This refers to the Tamil Nadu Chief Minister’s reply to a question on the continuing boycott of courts by lawyers — that it was an issue between the court and the lawyers (March 16). Had he said that he would use his good offices to end the crisis, we would have been happier. His remark that the issue is between the advocates and the court shows his utter unconcern for the judiciary, which stands paralysed by the atrocious and outrageous attack by the police. Forging an electoral alliance may be his immediate concern and necessity. But even more important is paying attention to and resolving the problem created for the judiciary in the State which has been crippled by the unruly police who are under his control. Instead of shirking his responsibility and dodging the issue, the Chief Minister should take action against the unruly police on the basis of the Srikrishna Committee report, which has indicted the police for their unruly action on the Madras High Court premises on February 19. That alone would end the boycott of courts by lawyers.

N.G.R. Prasad & S. Ayyathurai,

Chennai

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The news that the litigants have started defending their cases in the Madras High Court is unfortunate. The litigants do not know the complicated legal procedures and the law involved in their cases, which is why they approach the lawyers to represent them. Lawyers should show some sense of responsibility.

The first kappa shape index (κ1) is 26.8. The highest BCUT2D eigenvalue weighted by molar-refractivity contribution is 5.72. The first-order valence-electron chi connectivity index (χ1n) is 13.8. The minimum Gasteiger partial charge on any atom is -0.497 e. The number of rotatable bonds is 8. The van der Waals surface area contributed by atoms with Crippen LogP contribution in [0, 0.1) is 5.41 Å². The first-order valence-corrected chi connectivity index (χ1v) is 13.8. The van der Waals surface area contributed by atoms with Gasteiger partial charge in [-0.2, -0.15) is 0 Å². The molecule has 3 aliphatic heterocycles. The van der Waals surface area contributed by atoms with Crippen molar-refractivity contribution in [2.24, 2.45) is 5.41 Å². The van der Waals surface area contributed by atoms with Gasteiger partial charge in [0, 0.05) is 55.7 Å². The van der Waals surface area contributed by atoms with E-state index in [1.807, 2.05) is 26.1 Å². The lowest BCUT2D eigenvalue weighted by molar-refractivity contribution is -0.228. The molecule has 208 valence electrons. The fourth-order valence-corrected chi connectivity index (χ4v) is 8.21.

K. Rajakrishnan,

Kannur

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The lawyers’ strike has made way for two silent revolutions. One, the judges of the Madras High Court have come forward to hear cases in Tamil in view of the personal appearance of petitioners. Second, it has paved the way for the common people — who have always hesitated to enter the court precincts even as a witness — to appear and argue their cases in person, setting aside their reservations.

G. Kannapiran,

Chennai